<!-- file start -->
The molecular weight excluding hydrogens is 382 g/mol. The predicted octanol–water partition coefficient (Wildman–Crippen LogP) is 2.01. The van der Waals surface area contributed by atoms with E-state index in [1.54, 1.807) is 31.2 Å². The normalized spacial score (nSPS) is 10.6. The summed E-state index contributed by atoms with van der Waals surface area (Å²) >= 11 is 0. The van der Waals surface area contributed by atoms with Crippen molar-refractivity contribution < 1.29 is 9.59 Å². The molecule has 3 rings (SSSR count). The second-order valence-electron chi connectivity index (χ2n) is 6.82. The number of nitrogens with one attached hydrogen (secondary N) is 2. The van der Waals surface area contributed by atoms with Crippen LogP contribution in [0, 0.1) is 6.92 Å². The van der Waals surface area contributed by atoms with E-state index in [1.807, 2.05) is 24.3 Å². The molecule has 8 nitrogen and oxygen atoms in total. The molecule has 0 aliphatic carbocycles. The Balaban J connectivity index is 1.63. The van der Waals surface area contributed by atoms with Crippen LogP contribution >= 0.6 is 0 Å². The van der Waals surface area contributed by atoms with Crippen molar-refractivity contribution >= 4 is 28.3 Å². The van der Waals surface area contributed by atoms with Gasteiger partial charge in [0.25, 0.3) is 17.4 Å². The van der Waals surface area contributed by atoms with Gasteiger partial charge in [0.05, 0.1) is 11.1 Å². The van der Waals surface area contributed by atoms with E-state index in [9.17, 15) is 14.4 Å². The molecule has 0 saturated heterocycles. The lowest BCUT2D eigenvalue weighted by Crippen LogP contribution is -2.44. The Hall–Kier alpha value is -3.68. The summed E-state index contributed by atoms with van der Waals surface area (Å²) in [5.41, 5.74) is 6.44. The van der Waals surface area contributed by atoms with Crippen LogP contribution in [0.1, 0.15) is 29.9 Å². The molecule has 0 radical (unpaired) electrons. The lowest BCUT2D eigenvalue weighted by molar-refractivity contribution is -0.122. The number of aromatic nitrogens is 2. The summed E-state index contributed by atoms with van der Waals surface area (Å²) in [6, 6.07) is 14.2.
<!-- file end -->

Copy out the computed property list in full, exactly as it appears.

The molecular weight excluding hydrogens is 382 g/mol. The predicted octanol–water partition coefficient (Wildman–Crippen LogP) is 2.01. The van der Waals surface area contributed by atoms with E-state index in [1.54, 1.807) is 31.2 Å². The normalized spacial score (nSPS) is 10.6. The summed E-state index contributed by atoms with van der Waals surface area (Å²) >= 11 is 0. The van der Waals surface area contributed by atoms with Crippen molar-refractivity contribution < 1.29 is 9.59 Å². The molecule has 3 rings (SSSR count). The second-order valence-electron chi connectivity index (χ2n) is 6.82. The number of nitrogens with one attached hydrogen (secondary N) is 2. The van der Waals surface area contributed by atoms with Crippen LogP contribution in [0, 0.1) is 6.92 Å². The van der Waals surface area contributed by atoms with E-state index in [1.807, 2.05) is 24.3 Å². The molecule has 8 nitrogen and oxygen atoms in total. The molecule has 0 aliphatic carbocycles. The Balaban J connectivity index is 1.63. The van der Waals surface area contributed by atoms with Crippen LogP contribution >= 0.6 is 0 Å². The van der Waals surface area contributed by atoms with Crippen molar-refractivity contribution >= 4 is 28.3 Å². The van der Waals surface area contributed by atoms with Gasteiger partial charge in [0.25, 0.3) is 17.4 Å². The van der Waals surface area contributed by atoms with Gasteiger partial charge in [0.05, 0.1) is 11.1 Å². The van der Waals surface area contributed by atoms with E-state index in [9.17, 15) is 14.4 Å². The molecule has 0 saturated heterocycles. The lowest BCUT2D eigenvalue weighted by Crippen LogP contribution is -2.44. The Hall–Kier alpha value is -3.68. The summed E-state index contributed by atoms with van der Waals surface area (Å²) in [5.41, 5.74) is 6.44. The van der Waals surface area contributed by atoms with Crippen LogP contribution in [0.1, 0.15) is 29.9 Å². The molecule has 0 radical (unpaired) electrons. The lowest BCUT2D eigenvalue weighted by molar-refractivity contribution is -0.122. The number of aromatic nitrogens is 2. The summed E-state index contributed by atoms with van der Waals surface area (Å²) in [6, 6.07) is 14.2.